threebeans on LibraryThing More than 1 year ago
I wish I had read this as a teenager. I might have found myself and my sense of "home" much earlier. These stories are beautiful and magical.
hoosgracie on LibraryThing More than 1 year ago
Dangerous Angels is a compilation of the five, excellent, Weetzie Bat stories. The stories are quite simply magical and lovely. Read them, you¿ll thank yourself.
feminist_prof on LibraryThing More than 1 year ago
Block tackles difficult issues, such as sexuality, eating disorders, anger, relationships, etc. through the entire Weetzie series (all of the books are contained in this one volume). Her use of language not only delves us deeply into these issues, but into the lives of the characters.I highly recommend anything by her.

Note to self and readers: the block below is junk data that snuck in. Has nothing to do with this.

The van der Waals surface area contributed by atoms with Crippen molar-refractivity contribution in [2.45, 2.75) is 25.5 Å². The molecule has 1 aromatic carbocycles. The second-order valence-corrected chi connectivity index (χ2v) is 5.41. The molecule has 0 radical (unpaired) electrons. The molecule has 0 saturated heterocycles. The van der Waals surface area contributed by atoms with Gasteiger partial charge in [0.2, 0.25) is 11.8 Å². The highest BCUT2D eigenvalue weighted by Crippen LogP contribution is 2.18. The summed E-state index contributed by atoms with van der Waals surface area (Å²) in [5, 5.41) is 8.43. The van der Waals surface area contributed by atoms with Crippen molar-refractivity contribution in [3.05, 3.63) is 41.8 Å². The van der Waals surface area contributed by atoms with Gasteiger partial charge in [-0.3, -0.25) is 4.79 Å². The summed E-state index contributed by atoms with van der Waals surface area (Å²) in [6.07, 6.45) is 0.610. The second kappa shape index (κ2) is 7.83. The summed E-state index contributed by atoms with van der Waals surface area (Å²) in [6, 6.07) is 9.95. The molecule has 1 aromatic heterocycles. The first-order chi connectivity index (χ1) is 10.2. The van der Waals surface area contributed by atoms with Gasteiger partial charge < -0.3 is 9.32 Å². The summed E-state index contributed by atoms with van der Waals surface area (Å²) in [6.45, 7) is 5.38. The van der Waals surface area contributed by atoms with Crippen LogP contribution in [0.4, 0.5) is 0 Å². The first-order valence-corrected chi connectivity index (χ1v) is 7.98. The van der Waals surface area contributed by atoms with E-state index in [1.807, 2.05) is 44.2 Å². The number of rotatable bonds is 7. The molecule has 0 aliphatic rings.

Crowyhead on LibraryThing More than 1 year ago
One of those magnificent-life-saving-books. I read Weetzie Bat in ninth grade, and I really think it changed my life.
orangejulia on LibraryThing More than 1 year ago
This is a book which you will either love to pieces or find intensely aggravating. I adored it. It's a compendium of books that deal with Weetzie Bat, her boyfriend Secret Agent Man, and their extended kooky family. I love the quirkiness of the characters and the lush language Block uses to describe their surroundings. I read this as an adult, but I would have been utterly thrilled if I had received this as a teen ager.
BooksCatsEtc More than 1 year ago
I really wanted to like this, because my niece gave it to me and told me how meaningful it was to her as a teenager. But I couldn't. What with the magical realism, the stream of consciousness writing and the cutsie-poo names, I couldn't get thru a page without either rolling my eyes or grinding my teeth. I can understand the message of "it's OK to be different" being a big selling point, but this just was not my book.
MrDoodlemeir More than 1 year ago